I only bother to rough crush the shale to allow it to go into the blunger. Then I add plenty of water and blunge it through a first pass of 60 mesh. I take out the harder non-plastic shale particles and they can be ball milled to a finer size. They are the concentrated lumps of coal and iron intimately mixed. The slip is then passed through the sieve again at 80 mesh to get a fine slip. This is left to flocculate over a few days and then decanted to give a thick slurry. It’s a slow process, so time has to be created to allow for the natural process of flocculation to occur. This is slow clay, not fast convenience clay making, not so much ‘pret-a-porter’ clay, as L’argile-à-porter.
I also make a coarse textured stoneware from another shale that fires buff to brown, and a finer off-white clay for wood firing that flashes quite nicely given the right firing. All this clay making has been going on since January, interspersed with gardening and fencing work. Important jobs that just had to be done at a certain time and couldn’t be put off.
Finally, three weeks ago I managed to get back on the wheel again. Hurrah!
After the previous pottery burnt down in 1983. I spent a year jack hammering out stone foundations to get a more level site and making mud bricks, then hammering 4 inch nails into hard wood beams to create the new studio. The outcome was a beautiful ‘organic’ pottery workshop made of local natural materials at virtually no cost, but the true cost was the severe damage to my wrists, that still persists to this day if I over do it. I had wanted to make some bigger size pots for some time, but couldn’t throw any large lumps of clay due to my wrist damage, so I taught myself how to hand build on the wheel by the ‘coil-and-throw’ technique. I wasn’t taught by anyone. I had only ever seen it done in pictures, so I had to invent my own way. A few years later, when I was doing a demonstration of my technique to an art school class. One of the students called out. “You’re not doing it right. That’s not how Andrew Halford does it”! Andrew was a local Sydney potter who had studied in Japan with a big pot throwing master potter. “You’re supposed to drape the coil of clay over your shoulder!”
One of the differences in my invented technique is that I don’t like to use a gas burner to dry my pots in-between the addition of coils. I can see that it is necessary if you want to complete a large pot with multiple coil additions in just one day or even less to fit into a school schedule. I have been forced to do this myself at times. But I don’t like to if I don’t have to. I prefer to let the pot sit over night, often wrapped in plastic, and for the clay to go ’thixotropic’ and ’set’ instead of drying out and shrinking due to applied heat. I think that I get a better, and more continuous form if I do it this way. Of course, I’m no expert, and as I haven’t made any big pots for quite some years before the fire. I do still get some undulations in my forms. That is where the ‘hammer and anvil’ paddling technique comes in handy. It corrects the form, but disturbs the thixotropic set of the clay particles and therefore delays the addition of the next coil for half a day or even over night.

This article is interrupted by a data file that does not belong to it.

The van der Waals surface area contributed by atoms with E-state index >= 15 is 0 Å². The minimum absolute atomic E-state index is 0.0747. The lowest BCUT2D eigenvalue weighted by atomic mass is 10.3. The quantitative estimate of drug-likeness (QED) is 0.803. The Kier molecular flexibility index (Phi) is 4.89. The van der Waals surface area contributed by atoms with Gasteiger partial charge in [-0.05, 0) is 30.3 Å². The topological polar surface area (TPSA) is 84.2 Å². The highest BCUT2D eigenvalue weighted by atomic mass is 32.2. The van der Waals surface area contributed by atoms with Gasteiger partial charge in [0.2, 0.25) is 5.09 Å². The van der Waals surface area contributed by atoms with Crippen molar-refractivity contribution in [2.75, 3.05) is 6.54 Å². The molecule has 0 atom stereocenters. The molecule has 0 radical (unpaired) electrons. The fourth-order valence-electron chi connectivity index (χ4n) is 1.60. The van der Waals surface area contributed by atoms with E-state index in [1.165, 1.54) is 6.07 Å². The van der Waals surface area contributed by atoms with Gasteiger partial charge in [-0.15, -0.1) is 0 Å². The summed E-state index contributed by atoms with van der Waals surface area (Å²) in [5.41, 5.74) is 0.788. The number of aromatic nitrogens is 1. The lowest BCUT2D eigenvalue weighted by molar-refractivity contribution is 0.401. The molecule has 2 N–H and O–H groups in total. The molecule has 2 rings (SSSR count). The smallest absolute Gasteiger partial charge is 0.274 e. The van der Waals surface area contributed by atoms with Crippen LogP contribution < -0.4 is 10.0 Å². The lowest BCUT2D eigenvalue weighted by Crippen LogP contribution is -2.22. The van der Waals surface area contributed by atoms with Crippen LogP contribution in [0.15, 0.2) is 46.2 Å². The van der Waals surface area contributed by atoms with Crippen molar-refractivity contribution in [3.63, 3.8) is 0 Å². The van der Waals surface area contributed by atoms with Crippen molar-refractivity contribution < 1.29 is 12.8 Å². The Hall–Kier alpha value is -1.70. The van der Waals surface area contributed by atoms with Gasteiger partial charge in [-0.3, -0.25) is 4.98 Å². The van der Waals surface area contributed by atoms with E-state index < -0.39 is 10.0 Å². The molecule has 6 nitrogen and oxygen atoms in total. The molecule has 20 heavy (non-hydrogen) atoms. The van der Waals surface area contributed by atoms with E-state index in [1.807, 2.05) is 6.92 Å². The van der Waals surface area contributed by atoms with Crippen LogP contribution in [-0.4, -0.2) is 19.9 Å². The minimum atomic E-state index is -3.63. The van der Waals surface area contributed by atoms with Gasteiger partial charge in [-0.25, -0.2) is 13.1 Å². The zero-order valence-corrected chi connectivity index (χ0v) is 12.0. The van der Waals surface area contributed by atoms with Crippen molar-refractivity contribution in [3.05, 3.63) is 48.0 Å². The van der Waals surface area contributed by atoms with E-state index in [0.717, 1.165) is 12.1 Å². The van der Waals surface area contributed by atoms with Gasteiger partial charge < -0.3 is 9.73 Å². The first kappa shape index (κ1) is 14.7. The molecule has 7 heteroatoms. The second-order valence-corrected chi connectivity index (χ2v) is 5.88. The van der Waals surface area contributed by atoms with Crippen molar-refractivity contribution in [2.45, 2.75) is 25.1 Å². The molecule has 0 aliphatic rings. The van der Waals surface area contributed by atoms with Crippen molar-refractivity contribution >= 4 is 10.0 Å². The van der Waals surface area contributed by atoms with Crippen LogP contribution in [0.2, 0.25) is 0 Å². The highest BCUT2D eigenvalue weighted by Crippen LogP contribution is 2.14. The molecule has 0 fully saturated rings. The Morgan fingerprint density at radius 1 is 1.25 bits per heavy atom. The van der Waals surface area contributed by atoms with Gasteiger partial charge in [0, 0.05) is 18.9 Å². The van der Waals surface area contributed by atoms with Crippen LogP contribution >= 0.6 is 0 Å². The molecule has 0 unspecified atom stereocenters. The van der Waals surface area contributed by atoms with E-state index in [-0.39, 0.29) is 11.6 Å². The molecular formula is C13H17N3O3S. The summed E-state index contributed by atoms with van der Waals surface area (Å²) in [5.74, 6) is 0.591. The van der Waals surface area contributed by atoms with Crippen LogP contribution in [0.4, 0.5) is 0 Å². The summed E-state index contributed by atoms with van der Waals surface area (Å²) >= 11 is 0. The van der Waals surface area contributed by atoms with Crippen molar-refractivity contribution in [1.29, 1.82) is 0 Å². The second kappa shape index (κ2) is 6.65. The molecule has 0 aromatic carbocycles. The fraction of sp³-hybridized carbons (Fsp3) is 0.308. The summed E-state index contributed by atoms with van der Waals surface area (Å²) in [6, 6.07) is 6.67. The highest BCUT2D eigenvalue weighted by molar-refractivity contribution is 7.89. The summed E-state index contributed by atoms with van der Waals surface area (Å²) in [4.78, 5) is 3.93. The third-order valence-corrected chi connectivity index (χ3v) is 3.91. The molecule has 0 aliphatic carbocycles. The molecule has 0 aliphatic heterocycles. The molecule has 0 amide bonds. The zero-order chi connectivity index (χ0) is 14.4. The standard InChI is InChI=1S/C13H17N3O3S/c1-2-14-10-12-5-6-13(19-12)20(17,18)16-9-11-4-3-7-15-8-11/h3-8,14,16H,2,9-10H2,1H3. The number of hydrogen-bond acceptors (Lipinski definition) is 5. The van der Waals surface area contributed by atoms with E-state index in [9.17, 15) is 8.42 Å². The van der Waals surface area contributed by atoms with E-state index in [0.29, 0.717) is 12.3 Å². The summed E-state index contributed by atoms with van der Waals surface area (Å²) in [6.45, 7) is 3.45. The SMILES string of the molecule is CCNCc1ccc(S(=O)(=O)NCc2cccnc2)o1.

So here I am back on the wheel in a new pottery. I have built and test fired the new wood kiln a few times, albeit with some difficult learning going on due to the nature of my wood. And I’m now ready to make a few big pots again. My wrists are still a bit delicate, so I’m going with coil and throw again. I have to start small, as I have to remember what I had learnt the last time that I did it. I’ve forgotten so much due to the trauma. It seems that my mind has dumped any superfluous information and wiped its hard drive clean, to eliminate traumatic memories and make way for the ongoing cleanup and rebuilding learning and knowledge. Recovering old files takes time it seems, but it is mostly coming back to me. Bit by Bit.
I started with smaller pieces, then worked up to taller narrow forms, as these are easier, and my 2nd hand wheels don’t do so well going really, really slowly, as the drive is a bit worn.
I’ll start to work on a couple of wider forms next week.
So far so good. That’s the easy bit, it’s the firing that will be the big test.
Autumn is peak tomato season. The crop starts to ramp up in February, but really hits its stride in autumn. We are picking a couple of baskets full of red, ripe tomatoes twice a week, with smaller picks in-between for lunches and salads as needed. The big pick goes straight into the large 5 litre copper boilers on the stove with herbs, onions and garlic, to be reduced down to pulp and preserved in sterilised glass jars as tomato passata for use throughout the year in all sorts of meals from pasta sauce to a lovely flavourful addition to soups and stews.